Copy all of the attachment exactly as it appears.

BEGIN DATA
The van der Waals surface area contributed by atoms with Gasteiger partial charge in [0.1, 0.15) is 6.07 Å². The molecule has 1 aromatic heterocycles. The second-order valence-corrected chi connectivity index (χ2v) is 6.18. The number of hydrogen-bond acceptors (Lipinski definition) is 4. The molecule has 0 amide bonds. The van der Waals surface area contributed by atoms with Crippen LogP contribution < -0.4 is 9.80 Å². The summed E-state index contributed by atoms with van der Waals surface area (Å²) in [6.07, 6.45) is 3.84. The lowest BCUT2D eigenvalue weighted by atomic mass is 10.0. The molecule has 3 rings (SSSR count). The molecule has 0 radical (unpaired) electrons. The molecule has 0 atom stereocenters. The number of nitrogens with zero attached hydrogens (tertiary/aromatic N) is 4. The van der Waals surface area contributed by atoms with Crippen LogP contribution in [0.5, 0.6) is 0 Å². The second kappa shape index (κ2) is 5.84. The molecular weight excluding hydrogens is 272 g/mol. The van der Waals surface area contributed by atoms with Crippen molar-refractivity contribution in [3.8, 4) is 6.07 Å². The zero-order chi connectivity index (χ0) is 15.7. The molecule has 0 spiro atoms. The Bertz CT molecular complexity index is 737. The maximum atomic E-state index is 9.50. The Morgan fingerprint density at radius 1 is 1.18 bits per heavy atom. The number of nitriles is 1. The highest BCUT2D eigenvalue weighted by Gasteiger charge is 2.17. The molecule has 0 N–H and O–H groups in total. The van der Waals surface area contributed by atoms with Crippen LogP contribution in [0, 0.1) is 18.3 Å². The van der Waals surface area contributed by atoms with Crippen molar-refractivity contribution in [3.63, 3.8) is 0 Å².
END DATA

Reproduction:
The van der Waals surface area contributed by atoms with Gasteiger partial charge in [0.1, 0.15) is 6.07 Å². The molecule has 1 aromatic heterocycles. The second-order valence-corrected chi connectivity index (χ2v) is 6.18. The number of hydrogen-bond acceptors (Lipinski definition) is 4. The molecule has 0 amide bonds. The van der Waals surface area contributed by atoms with Crippen LogP contribution < -0.4 is 9.80 Å². The summed E-state index contributed by atoms with van der Waals surface area (Å²) in [6.07, 6.45) is 3.84. The lowest BCUT2D eigenvalue weighted by atomic mass is 10.0. The molecule has 3 rings (SSSR count). The molecule has 0 radical (unpaired) electrons. The molecule has 0 atom stereocenters. The number of nitrogens with zero attached hydrogens (tertiary/aromatic N) is 4. The van der Waals surface area contributed by atoms with Crippen LogP contribution in [0.5, 0.6) is 0 Å². The second kappa shape index (κ2) is 5.84. The molecular weight excluding hydrogens is 272 g/mol. The van der Waals surface area contributed by atoms with Crippen molar-refractivity contribution in [3.8, 4) is 6.07 Å². The zero-order chi connectivity index (χ0) is 15.7. The molecule has 0 spiro atoms. The Bertz CT molecular complexity index is 737. The maximum atomic E-state index is 9.50. The Morgan fingerprint density at radius 1 is 1.18 bits per heavy atom. The number of nitriles is 1. The highest BCUT2D eigenvalue weighted by Gasteiger charge is 2.17. The molecule has 0 N–H and O–H groups in total. The van der Waals surface area contributed by atoms with Crippen LogP contribution in [0, 0.1) is 18.3 Å². The van der Waals surface area contributed by atoms with Crippen molar-refractivity contribution in [3.63, 3.8) is 0 Å².